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Archive Staff & Patient Safety 2018

Advances in Medication Management

Technology can increase drug security and safety.

Christina Michalek

Christina Michalek, BSc, PharmD, RPh, FASHP


Pamela Bevelhymer, RN, BSN, CNOR
LOCK AND KEY Limit the number of staff members who can access stored medications and allow access based on legitimate need.

Take a hard look at how medications are managed in your facility. Is there a standardized way to ensure the correct drugs and the right doses are given? Are you properly labeling every syringe? Are you confident that controlled substances aren't being diverted? If you hesitated when considering your responses, read on to learn how smart storage solutions, prefilled syringes and barcode technology have the potential to keep drugs secure and your patients safe.

Accurate administration

Anesthesia providers who prepare and label syringes for a case are often the ones who administer the medications during surgery, meaning often there are no protocols or policies in place for an independent doublecheck to ensure the correct medication or dose is prepared and given. Errors are also caused by incomplete or non-standardized syringe labeling, which increases the risk of misidentifying drugs and dose strengths.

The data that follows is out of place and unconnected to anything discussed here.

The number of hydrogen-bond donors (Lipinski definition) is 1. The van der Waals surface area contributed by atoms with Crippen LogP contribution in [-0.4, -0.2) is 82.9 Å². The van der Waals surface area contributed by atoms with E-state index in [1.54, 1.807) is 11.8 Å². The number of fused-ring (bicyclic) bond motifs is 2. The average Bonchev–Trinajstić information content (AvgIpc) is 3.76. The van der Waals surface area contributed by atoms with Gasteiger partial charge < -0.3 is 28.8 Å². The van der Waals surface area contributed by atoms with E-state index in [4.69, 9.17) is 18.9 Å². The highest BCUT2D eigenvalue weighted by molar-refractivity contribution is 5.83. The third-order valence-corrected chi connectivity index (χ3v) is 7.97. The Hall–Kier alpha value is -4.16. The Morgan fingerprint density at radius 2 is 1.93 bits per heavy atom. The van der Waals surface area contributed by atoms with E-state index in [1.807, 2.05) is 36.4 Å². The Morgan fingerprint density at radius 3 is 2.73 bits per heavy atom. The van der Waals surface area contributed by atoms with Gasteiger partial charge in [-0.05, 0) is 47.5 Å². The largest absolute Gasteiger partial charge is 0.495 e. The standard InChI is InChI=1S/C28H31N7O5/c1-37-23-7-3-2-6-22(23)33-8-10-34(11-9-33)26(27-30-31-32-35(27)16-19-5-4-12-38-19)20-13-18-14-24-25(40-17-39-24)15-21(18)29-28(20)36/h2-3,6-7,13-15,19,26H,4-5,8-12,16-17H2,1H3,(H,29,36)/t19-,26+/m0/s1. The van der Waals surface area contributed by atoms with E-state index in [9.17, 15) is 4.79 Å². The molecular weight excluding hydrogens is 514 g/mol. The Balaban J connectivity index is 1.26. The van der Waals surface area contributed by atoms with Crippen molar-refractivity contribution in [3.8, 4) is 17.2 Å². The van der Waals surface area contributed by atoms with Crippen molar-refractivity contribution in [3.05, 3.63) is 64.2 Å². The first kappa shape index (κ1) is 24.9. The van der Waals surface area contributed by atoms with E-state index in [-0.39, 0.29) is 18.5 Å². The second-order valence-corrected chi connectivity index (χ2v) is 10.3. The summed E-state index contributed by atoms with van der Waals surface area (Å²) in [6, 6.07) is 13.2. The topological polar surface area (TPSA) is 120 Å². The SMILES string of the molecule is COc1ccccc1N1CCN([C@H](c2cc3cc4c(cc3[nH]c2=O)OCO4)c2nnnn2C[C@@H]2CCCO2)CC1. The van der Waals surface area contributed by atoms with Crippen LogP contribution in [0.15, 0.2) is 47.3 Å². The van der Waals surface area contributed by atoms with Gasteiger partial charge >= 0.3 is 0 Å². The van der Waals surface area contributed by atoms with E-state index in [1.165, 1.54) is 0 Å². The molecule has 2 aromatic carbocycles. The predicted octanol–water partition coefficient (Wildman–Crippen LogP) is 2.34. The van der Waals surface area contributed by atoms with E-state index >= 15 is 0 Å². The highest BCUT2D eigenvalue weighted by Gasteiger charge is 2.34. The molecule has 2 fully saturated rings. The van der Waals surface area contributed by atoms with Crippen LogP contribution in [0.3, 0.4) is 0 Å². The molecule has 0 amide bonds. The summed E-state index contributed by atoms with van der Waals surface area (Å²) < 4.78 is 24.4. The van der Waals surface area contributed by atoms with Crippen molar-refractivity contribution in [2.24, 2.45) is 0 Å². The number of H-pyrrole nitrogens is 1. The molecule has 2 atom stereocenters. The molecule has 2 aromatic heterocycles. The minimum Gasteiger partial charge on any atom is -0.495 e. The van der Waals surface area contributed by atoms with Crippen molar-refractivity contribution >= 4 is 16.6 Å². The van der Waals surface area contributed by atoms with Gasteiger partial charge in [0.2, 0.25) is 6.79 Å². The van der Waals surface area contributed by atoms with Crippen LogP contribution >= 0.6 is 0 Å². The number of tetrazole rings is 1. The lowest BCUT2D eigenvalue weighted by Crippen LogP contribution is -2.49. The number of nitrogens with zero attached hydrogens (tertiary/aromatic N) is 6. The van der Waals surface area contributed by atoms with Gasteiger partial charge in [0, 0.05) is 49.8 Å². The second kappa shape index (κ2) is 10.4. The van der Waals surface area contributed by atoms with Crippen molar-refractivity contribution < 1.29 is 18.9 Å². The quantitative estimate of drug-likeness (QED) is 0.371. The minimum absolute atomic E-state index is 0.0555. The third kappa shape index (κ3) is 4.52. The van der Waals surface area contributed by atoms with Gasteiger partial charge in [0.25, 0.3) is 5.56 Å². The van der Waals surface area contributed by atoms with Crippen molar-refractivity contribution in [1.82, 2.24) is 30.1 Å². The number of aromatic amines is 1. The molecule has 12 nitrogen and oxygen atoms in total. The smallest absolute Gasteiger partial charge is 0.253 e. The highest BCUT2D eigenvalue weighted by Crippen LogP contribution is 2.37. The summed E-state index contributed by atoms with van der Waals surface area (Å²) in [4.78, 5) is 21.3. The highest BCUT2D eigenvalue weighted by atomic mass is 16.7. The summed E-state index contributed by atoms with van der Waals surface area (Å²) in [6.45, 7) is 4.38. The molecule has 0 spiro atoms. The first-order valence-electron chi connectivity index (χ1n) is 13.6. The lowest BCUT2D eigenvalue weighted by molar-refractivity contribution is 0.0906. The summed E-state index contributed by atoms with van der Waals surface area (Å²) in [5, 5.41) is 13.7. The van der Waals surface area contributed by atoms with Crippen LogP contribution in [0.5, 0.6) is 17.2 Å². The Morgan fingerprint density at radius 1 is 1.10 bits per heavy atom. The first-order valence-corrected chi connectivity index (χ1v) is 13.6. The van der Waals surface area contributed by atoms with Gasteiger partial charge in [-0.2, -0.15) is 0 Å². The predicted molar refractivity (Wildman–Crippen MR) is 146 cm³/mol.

The variability of surgery can also contribute to medication mishaps. Some anesthesia providers fill syringes with more than the required dose with the intention of administering incremental amounts based on how the patient responds to each push. That practice increases the risk of giving an incorrect amount. The ability of anesthesia providers to react quickly to symptoms of adverse events caused by medications they administer might also contribute to an underreporting of medication errors. (If patient harm is adverted, did an error occur?)

Medication safety technology can greatly reduce the incidence of errors when integrated into an overall care approach. For example, automated dispensing anesthesia carts help ensure that providers have access to the correct drug for administration. Additionally, point-of-use barcode scanners provide audio and visual confirmation of scanned drugs, automatically generate accurate and legible labels you can affix to syringes, and track the medications used during cases.

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